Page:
MOSCOW: A man wielding a knife attacked and wounded seven people on the central street in the Siberian town of Surgut on Saturday, local news reports and Russian investigators said.
The police later shot and killed the attacker, the Russian authorities said. The attack raised alarms about an expanding wave of terrorism in Europe, even as officials said there was no immediate information on the attacker’s motive.
On Saturday, the Islamic State claimed responsibility for the attack through the group’s Amaq News Agency.
But Russia’s Investigative Committee, a law enforcement group, gave no immediate indication in an initial statement that the stabbings in the Siberian city, an oil industry hub in the far north, had any link to terrorism.
In a statement, the Interior Ministry said that the suspect, a local man, had been “tentatively identified” and that “the theory that the attack was an act of terrorism is not the main one.” The police said they were investigating the attack as attempted murder. They were also investigating whether he was mentally ill.
The injured were taken to a hospital, where two were in critical condition, the state-owned RIA Novosti news agency reported.
Photos shared on social media and in the local news media after the stabbings showed a body on the ground under a sheet. A news site, K-Inform, initially reported that three men in masks had attacked pedestrians with knives, an ax and firearms. It said one woman was stabbed while standing at an ATM.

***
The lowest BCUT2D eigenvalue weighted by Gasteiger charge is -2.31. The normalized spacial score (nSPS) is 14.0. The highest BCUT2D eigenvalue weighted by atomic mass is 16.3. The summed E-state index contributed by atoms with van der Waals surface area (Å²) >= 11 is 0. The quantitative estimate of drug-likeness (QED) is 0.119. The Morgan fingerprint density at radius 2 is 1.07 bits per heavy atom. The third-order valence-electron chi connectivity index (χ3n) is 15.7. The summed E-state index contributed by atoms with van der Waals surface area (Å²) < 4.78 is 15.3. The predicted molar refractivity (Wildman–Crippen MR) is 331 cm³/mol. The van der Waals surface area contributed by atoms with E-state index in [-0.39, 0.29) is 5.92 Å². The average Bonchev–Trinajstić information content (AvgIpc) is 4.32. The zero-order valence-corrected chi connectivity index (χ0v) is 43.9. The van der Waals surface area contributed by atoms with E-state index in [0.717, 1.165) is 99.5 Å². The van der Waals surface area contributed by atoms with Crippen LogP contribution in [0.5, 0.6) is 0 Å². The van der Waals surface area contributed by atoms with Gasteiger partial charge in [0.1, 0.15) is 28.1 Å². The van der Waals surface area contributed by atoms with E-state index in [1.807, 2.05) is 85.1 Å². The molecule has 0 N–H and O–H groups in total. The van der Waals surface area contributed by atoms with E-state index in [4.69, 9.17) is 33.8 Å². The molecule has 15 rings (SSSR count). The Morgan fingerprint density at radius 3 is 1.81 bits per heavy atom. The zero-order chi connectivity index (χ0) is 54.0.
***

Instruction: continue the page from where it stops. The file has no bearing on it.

But the police mentioned a single attacker: “An unknown man armed with a knife, moving along the central streets of the city, attacked passers-by,” they said.
Witnesses posting updates on Russian social media said a man had walked through a department store in the city, carrying a knife and an ax. One said he appeared to be intoxicated. The man then left the store and attacked pedestrians outside, the posts said.
Surgut, about 1,300 miles east of Moscow, is in the Khanty-Mansiysk area of Siberia and has a population of more than 350,000.
The assault came within days of deadly attacks in Spain and Finland. On Thursday, several attackers in the Spanish cities of Barcelona and Cambrils killed at least 14 people and wounded more than 80 others in what officials called a terrorist act.
In Finland on Friday, a man stabbed two people to death and injured eight others in Turku before he was shot and arrested. The Finnish authorities said Saturday that they were treating the killings as a terrorist attack.